Executives: Downplay Your Age in Your Resume
by Kim Isaacs, Nationally Certified Resume Writer
You’re back in the job market again, but this time you find yourself competing with job seekers much younger than yourself.
Will you be turned down for jobs because of your age? Possibly. Age discrimination is illegal, but it still exists. Keep in mind that many employers prefer older workers, especially at the executive level, because of experience, maturity, leadership skills, and positive work ethic. If you are able to sell potential employers on the value that you bring to the table, your job search will be a success.
Preparing a resume that emphasizes your value and de-emphasizes your age is a good first step. Here’s how:
- Don’t provide your complete work history. This is the number one mistake executive job seekers make. Hiring managers are most interested in what you did recently, so concentrate on your recent career — the last 10-15 years or so. You can easily sum up your earlier experiences in an “Early Career” section, providing highlights of your early experience without mentioning employment dates.
- Watch your language. Avoid age-revealing statements such as “35 years of experience” or age-defining cliches such as “seasoned professional.”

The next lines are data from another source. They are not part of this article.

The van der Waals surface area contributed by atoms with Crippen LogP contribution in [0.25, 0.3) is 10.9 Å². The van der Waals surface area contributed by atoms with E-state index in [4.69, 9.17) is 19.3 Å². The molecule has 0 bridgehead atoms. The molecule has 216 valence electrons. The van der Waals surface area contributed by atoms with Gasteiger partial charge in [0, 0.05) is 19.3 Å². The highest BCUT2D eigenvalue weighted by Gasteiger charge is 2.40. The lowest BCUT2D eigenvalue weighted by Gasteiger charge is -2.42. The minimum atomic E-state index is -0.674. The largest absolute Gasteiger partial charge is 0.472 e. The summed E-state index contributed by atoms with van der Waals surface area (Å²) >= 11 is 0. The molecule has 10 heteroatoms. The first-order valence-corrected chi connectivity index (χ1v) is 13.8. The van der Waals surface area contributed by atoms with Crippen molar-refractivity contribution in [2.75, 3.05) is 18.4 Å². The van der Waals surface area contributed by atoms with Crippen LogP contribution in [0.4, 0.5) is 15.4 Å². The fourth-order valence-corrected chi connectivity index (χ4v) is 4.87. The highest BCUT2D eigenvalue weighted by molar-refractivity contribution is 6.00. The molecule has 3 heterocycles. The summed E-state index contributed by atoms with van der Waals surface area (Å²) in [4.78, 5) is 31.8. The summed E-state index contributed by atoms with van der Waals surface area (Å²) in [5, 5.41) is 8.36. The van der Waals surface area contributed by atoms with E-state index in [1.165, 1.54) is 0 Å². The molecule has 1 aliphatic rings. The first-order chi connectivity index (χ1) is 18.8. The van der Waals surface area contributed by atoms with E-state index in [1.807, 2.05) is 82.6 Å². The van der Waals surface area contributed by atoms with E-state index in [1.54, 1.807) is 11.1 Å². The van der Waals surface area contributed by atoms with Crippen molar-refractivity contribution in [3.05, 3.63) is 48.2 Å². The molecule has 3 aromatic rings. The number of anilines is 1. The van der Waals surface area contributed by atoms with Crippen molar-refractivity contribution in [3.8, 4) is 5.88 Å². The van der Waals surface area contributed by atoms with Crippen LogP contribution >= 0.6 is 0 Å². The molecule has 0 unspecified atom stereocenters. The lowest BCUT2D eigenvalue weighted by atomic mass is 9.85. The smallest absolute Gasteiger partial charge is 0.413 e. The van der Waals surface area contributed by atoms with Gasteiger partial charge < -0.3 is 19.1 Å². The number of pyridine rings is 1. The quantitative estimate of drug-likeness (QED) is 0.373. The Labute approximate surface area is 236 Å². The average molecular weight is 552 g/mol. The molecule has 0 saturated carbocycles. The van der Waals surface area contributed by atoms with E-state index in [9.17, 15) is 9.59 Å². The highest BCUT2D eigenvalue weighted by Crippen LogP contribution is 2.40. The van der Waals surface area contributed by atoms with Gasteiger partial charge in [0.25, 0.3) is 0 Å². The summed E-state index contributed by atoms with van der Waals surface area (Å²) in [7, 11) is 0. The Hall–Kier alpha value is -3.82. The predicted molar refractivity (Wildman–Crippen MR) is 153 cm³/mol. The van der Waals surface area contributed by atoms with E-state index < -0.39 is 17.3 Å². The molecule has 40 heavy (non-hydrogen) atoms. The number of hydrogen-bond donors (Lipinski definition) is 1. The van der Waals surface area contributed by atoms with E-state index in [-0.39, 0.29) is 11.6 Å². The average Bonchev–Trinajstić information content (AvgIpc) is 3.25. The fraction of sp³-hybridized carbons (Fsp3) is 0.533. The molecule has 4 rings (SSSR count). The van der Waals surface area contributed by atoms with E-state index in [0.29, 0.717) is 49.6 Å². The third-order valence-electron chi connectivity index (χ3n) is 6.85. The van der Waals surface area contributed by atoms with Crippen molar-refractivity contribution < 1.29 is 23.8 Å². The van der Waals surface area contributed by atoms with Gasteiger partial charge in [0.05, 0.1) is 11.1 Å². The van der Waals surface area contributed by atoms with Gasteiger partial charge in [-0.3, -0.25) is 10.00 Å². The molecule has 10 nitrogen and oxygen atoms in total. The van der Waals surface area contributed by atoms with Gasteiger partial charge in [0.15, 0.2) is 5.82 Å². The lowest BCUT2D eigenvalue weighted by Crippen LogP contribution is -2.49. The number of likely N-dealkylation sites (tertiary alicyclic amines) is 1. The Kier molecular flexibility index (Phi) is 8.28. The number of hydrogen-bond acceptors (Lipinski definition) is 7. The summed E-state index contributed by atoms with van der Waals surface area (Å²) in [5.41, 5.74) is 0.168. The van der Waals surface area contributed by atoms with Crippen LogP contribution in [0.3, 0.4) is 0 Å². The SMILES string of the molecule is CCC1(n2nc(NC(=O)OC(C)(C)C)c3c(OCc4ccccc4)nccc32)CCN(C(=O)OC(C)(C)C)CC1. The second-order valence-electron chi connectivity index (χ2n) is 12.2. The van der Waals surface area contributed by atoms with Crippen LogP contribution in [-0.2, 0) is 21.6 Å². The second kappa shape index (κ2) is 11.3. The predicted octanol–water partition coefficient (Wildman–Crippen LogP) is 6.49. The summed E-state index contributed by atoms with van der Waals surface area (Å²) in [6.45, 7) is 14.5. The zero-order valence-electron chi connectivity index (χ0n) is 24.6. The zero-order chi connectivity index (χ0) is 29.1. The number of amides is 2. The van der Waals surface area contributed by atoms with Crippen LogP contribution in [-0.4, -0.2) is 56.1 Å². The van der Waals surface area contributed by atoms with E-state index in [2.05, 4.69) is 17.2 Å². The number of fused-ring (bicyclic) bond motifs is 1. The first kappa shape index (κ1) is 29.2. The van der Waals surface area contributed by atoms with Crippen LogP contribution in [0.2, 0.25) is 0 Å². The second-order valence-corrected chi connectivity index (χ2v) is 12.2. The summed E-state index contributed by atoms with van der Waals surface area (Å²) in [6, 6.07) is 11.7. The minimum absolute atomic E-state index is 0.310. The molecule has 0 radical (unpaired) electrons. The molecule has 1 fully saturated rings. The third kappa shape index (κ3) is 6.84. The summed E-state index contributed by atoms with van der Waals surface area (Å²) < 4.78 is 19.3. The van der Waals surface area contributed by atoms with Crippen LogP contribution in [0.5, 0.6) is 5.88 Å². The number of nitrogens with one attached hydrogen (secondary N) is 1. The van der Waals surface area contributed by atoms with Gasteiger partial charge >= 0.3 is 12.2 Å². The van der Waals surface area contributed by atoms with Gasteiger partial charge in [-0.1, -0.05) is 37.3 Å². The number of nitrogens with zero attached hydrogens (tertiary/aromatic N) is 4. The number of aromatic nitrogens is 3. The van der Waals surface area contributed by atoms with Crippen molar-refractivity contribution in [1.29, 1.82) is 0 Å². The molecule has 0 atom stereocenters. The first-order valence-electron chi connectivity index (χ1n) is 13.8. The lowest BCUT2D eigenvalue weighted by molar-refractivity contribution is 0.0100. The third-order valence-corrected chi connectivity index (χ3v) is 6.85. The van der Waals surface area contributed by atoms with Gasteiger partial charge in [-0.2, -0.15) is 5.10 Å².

- Stick to a “combination” resume style, leading with a strong “Executive Summary” section. You may have been advised to mask your years of experience with a functional resume format. But employers do not like to see functional resumes because they are often used by people who are trying to hide something. You don’t want employers reading your resume and searching for a possible problem. So unless your work history is extremely spotty or you are completely changing careers, stick to a “combination” resume format.
- Show that you’re current with technology and industry trends. Are you proficient with Wang or an expert at BASIC programming? While these programs were once cutting-edge, they have been replaced with new technology. Show that you’ve kept up with the times by removing antiquated equipment, programs, and tools, and highlight your knowledge of modern technology.
- Consider dropping dates of education. This is a tough call, because hiring managers who want to know a person’s age will go right to the “Education” section and do the math. If your education occurred in the 1970s or earlier, it might be in your best interest to eliminate graduation dates.
- Keep your school names updated. If you graduated from a school that has since changed its name, include the new name. If you are concerned about discrepancies in case an employer asks to see a transcript, write the former name of the school in parentheses.
- Show that you’ve been continually learning or taking on new roles. The key is to demonstrate that your skills are fresh and in demand. It is important that you show that you are flexible and willing to adapt to organizational changes.
- Quantify and expand on your achievements. As an executive with an established track record, this is your chance to accentuate the positive. You have what younger workers may lack — years of practical experience. Provide examples of how your performance contributed to your employers’ goals, mission, and bottom-line results.